Point: The dawn of the conservative Democratic party?

Alex Potter

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Credit: Wolff

Credit: Wolff

What do you get when you take the culture warrior out of Pat Buchanan? Why, President Obama of course.

No, seriously, think about it. Obama made big headlines when he slapped a 35 percent tariff on Chinese tires recently, even drumming up fears of a trade war with China. Not one major politician has seriously contemplated that kind of protectionism for a long time. Unless you are, say, Pat Buchanan. America first, anyone?

Then there is the war in Afghanistan and foreign policy. As I wrote about last week in “Obama’s Conservative Foreign Policy,” the prospect of a major reevaluation of our nation-building mission in Afghanistan and a draw down in U.S. troops is probably one of the most prudent foreign policy moments regarding overseas commitments since Eisenhower declined to intervene in French Indochina (we know too well what his successors’ decision was).

That’s not even mentioning the latest: pulling the rug out from Eastern Europe on missile defense to get Russia’s support on a real threat to our security, Iran. America first, anyone?

Energy independence is a conservative-isolationist position if I’ve ever seen one. Let’s think about it: we are seceding from a global market in favor of a more economically inefficient system that will create more “jobs at home” and sever our entangling alliances from terrorist-sponsoring, non-democratic, Islamic states.

Make no mistake that is the logic making the windmills turn, not global warming. I mean did you see the T. Boone Pickens commercials? America first again, anyone?

Then there is health care, on which Obama has taken an incredibly pragmatic position. He has basically said that as long as the bill he gets from Congress lowers costs and insures a lot more people, then he is happy.

Public option, no public option, tort reform, no tort reform, whatever. Just get the job done.

But even at his most liberal, Obama has been pretty reasonable. After all, guess which president also offered a “public option” as part of his health care reform? It was Nixon. So Republicans can whine about that ‘socialist’ Obama, but he is only ‘left’ on policy because the entire debate has shifted ‘right’ over the past several decades.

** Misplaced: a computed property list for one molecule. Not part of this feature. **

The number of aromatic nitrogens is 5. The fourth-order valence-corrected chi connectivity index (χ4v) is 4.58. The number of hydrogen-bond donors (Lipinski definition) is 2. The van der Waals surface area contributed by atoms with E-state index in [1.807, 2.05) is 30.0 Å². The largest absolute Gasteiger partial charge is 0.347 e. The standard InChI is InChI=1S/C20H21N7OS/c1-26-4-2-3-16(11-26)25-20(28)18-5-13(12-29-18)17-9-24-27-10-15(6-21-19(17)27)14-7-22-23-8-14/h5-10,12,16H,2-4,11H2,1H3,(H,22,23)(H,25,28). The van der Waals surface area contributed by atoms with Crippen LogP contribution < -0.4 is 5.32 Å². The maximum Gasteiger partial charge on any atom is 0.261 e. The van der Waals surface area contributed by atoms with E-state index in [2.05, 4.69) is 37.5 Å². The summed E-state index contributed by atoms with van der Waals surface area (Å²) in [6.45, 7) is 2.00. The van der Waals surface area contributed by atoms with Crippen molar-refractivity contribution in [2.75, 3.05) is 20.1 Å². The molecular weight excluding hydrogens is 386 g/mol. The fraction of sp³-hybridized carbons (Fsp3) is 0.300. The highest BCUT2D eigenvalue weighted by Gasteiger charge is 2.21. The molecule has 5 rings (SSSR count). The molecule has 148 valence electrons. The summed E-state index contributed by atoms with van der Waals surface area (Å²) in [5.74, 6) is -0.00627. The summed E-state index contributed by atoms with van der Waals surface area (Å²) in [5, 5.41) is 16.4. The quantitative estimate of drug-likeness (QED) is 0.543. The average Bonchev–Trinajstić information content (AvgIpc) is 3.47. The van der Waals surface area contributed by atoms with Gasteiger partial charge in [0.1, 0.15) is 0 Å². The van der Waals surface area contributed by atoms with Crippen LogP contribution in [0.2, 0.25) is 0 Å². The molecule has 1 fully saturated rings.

If Obama were to wall the border but offer everyone living within the U.S. a path to citizenship, I would seriously consider him to be the most pragmatic, conservative politician of the past 100 years.

But these musings on the similarities between Obama and Buchanan point to the fundamental truth that party lines in America today obscure the real policy and ideological debates we are having.

The real divisions today are internationalist vs. nationalist and free trade vs. protectionist.

Do we consider ourselves global citizens or American citizens? Do we pursue American self-interest or do we pursue Afghanistan or the U.N.’s self-interest? Is a job in Detroit worth more than a job in Kyoto or Shanghai? Do we value maintaining a robust working-class in America even if it isn’t ‘economically efficient’ (because personally I want America to still be a country, not just a market)?

I’m not alone in arguing that increasingly it is the Democrats who are coming down on the “American” side of things on all of these issues. Just check out the blog “Right Democrat” or an  article from The American Conservative profiling the victory of hardcore conservative Bob Conely in the South Carolina Democratic Senate primary in 2008.

Sure there are culture wars, but considering Catholic bishops are praising the Democrats’ Pregnant Women Support Act like it’s baby Jesus, probably preventing more abortions in one bill than the Republicans have since Roe v. Wade, then I think we are on to something significant.

They said that only Nixon the communist hunter could go to Red China. Maybe only President Obama, the first African American Harvard-trained civil rights lawyer could turn conservative mid-West working-class Catholic autoworker and usher in the dawn of a conservative Democratic Party.

Alex is a senior double-majoring in politics and Asian studies.

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